WASHINGTON – John Kelly led tens of thousands of Marines in Iraq’s treacherous Anbar Province, was in charge of the entire U.S. military presence in Central and South America, yet now may have come across someone even he cannot manage:
The guy in the West Wing office a few steps away from his, the president of the United States.
Three weeks into the former Marine general’s tenure as White House chief of staff, Donald Trump had among his most disastrous spells yet since taking office in January, going off-script for a 15-minute, impromptu news conference in which he equated Nazis and KKK members with the protesters opposing them in Charlottesville, Virginia.
That followed a week in which Trump issued statements on Twitter that seemed to threaten a nuclear attack on North Korea, which followed a week in which he fabricated laudatory phone conversations with the president of Mexico and the leader of the Boy Scouts.
Kelly defenders say it is too soon to assess his effectiveness, and point to his success in ousting alt-right media executive Stephen Bannon from a top White House job – possibly enabling the Trump White House to end intra-party fights with Republicans in Congress and elsewhere.
“He was far too undisciplined, selfish and irresponsible to hold a senior post in the White House,” said Matt Mackowiak, a GOP consultant and chair of the Travis County Republican party in Austin, Texas. “This is a positive step but it doesn’t completely solve their problems.”
Others, including those who know Kelly from his 40-year military career, are skeptical. In his leadership roles in the Marines, Kelly had full authority to accomplish his missions. And while Kelly has been granted full authority over White House staff, that does not give him the ability to address the root cause of the administration’s dysfunction, critics said, which is Trump himself.
“He will be able to manage down and across the White House,” said one retired Army general who spoke on condition of anonymity to discuss the commander-in-chief. “But the challenge will be up.”
Kelly started his new job July 31, and immediately fired Anthony Scaramucci, a hedge fund manager whom Trump had hired as communications director just days earlier, over an obscenity filled interview he gave The New Yorker magazine. Scaramucci’s arrival had precipitated the departure of original chief of staff Reince Priebus and press secretary Sean Spicer, both of whom had advised Trump against the hire. Both Priebus and Spicer had been with the Republican National Committee and had played key roles in Trump’s campaign after he won the nomination.
The net effect is that three of Trump’s top advisers from his first six months have left the White House in a matter of weeks – effectively cutting his ties with the supporters who put him in the Oval Office.
“He is now untethered from the political structure that got him to the White House ― Reince was his tie to the establishment, Bannon to the base. He has neither,” said a top RNC member who spoke on condition of anonymity. “While I have never been a big fan of Bannon, this is going to hurt Trump and his presidency.”
The potential political consequences of these staff changes, though, are likely of minimal interest to Kelly. His military career was, of necessity, largely apolitical, although he did for a period serve as a congressional liaison.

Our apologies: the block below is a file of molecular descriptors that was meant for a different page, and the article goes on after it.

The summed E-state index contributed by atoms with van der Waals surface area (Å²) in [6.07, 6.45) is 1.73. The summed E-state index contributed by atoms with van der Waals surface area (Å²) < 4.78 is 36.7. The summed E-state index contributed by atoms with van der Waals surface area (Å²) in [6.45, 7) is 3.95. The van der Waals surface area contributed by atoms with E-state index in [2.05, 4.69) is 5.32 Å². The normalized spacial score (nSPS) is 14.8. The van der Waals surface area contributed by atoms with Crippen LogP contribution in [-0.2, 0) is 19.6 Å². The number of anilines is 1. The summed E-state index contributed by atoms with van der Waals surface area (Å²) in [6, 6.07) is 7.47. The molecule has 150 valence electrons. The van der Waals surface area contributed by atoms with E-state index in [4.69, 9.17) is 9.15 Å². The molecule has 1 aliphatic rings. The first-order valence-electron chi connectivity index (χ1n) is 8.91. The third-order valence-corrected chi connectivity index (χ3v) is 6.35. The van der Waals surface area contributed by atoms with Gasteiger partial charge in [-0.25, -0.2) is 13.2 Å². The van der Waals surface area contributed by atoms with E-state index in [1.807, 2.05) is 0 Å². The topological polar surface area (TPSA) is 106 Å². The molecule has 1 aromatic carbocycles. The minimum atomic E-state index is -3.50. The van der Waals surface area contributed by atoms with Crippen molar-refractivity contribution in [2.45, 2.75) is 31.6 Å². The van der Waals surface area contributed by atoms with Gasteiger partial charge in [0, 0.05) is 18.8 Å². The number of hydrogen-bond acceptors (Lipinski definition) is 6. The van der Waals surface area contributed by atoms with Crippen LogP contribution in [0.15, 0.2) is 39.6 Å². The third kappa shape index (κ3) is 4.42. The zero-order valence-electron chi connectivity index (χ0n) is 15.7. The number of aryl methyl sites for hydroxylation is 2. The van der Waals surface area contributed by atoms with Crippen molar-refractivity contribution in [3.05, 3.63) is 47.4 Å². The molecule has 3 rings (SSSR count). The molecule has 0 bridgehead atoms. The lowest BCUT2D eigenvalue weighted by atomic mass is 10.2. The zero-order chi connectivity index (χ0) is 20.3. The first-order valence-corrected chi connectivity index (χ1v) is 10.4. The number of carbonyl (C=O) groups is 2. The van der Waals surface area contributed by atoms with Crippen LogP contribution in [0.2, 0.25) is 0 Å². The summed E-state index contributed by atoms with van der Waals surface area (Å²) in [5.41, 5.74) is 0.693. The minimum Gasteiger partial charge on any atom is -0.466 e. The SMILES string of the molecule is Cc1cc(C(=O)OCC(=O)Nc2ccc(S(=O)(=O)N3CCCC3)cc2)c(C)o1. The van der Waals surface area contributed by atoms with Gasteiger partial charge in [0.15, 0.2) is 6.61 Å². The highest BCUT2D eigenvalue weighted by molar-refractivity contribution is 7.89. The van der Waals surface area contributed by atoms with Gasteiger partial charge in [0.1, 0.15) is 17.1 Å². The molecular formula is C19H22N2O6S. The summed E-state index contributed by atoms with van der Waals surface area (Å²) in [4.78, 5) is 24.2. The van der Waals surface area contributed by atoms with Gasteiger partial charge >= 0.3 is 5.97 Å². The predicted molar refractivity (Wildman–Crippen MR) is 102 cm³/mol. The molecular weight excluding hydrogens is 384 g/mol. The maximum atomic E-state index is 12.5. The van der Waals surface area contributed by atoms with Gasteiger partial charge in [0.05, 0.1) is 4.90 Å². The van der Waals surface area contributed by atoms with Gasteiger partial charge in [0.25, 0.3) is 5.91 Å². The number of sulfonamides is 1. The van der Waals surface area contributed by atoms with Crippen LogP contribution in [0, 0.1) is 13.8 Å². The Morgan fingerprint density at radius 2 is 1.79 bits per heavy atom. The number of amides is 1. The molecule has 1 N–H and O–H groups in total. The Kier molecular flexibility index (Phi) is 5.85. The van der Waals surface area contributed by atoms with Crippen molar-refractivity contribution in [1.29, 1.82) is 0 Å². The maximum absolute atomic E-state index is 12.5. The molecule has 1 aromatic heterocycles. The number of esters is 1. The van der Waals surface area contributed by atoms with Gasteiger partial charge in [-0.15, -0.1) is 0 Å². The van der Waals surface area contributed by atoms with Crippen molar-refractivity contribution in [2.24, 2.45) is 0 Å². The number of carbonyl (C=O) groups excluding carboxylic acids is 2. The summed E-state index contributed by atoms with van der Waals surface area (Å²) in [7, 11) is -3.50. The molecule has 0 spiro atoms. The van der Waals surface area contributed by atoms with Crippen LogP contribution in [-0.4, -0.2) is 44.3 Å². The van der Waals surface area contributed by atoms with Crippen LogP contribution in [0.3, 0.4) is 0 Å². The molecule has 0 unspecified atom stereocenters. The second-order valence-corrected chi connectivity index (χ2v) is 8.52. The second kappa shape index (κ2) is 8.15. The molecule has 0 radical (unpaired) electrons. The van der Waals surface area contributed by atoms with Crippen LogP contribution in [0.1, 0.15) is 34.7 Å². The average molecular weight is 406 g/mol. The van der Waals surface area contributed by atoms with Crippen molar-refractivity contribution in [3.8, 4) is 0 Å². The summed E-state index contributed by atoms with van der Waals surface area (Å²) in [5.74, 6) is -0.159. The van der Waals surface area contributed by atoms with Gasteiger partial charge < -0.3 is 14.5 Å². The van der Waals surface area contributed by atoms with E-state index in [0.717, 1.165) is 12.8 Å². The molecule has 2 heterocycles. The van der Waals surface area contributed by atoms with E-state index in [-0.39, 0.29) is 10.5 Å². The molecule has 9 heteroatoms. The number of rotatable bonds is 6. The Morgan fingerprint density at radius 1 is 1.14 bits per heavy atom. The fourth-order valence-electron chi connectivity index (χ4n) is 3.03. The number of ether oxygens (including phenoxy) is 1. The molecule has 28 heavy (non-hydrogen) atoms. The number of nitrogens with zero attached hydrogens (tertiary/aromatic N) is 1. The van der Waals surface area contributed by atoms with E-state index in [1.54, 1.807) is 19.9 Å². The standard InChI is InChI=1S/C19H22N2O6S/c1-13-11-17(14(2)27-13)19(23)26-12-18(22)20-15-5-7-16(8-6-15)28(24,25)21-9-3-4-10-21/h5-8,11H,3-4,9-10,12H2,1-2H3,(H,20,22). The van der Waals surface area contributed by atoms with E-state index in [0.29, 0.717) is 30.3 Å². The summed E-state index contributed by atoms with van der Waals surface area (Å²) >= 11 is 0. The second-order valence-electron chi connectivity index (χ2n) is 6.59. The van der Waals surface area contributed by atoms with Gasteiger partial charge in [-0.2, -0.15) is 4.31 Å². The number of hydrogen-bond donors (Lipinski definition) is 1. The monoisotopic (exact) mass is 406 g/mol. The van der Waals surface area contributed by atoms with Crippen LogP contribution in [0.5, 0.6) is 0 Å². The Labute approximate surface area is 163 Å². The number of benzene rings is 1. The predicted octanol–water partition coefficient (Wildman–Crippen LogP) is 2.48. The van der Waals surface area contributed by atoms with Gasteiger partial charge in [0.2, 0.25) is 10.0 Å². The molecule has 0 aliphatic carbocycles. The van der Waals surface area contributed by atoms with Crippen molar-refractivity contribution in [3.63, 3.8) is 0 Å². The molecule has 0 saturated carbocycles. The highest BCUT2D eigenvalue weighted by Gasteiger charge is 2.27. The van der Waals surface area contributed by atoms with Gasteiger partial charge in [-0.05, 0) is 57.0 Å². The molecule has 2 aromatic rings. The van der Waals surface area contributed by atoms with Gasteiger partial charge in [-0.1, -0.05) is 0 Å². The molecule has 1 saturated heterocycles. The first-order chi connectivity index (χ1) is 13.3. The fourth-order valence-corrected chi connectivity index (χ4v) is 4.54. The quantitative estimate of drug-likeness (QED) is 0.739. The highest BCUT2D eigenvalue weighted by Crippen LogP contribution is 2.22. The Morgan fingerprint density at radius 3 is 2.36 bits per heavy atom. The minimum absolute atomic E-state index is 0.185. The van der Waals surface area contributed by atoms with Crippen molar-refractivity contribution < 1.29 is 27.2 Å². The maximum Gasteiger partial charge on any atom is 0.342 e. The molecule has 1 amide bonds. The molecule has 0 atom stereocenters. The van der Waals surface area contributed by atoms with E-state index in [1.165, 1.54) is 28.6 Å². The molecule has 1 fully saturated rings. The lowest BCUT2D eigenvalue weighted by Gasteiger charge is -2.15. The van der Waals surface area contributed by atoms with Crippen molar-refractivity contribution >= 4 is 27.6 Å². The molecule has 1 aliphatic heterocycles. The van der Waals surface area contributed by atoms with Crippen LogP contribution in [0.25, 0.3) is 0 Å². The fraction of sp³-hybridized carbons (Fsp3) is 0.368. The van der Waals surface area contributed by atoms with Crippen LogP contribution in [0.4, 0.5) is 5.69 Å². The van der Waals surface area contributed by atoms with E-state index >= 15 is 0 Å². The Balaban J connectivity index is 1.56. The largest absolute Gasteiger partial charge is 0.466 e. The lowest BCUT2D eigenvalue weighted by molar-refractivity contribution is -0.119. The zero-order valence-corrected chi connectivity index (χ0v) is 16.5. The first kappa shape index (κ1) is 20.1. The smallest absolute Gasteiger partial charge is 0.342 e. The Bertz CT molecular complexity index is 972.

Rather, his mission has been to make the White House function more normally, with more structure and an established process for interacting with Trump. To that end, he has inserted himself as the gatekeeper to the president’s schedule, both in person and via telephone.
Yet this process does not block Trump from reaching out on his own to whomever he wants for advice – and it clearly has not stopped him from issuing statements via Twitter, as he did Thursday, when he defended Confederate monuments using the same language white supremacist groups have used for decades, or Friday, when he attacked Republican senators whose votes he will need in coming legislation.
“There’s a limit to what Kelly can control,” Mackowiak said. “And within that universe, he’s done reasonably well so far.”
That Kelly is having trouble modifying Trump’s behavior should not have come as a surprise.
Having taken over a family business four decades ago worth $1 billion in today’s dollars, Trump has almost never in his adult life been forced to do something he didn’t want to do. The one exception was in the 1990s and 2000s, when the failure of his casinos put him on the brink of personal bankruptcy. His bankers forced him to unload his money-losing airline, his 282-foot motor yacht, his personal jetliner, and put him on a spending allowance.
From that point forward, including his primary and general election campaigns, Trump has largely done whatever he has wanted, even when the consequences have been damaging. Last October, for example, during a visit to Gettysburg, Pennsylvania, to lay out a concrete agenda for the first 100 days of his presidency, Trump opened the speech by promising to sue every woman who had come forward with allegations of sexual misconduct against him.
Mackowiak said Trump’s biggest problems are those he has generated himself. “It just doesn’t make any sense,” he said, adding that Kelly, to be successful, will need to persuade Trump of that. “The best-case scenario is that he’s shown that a different approach would be more successful.”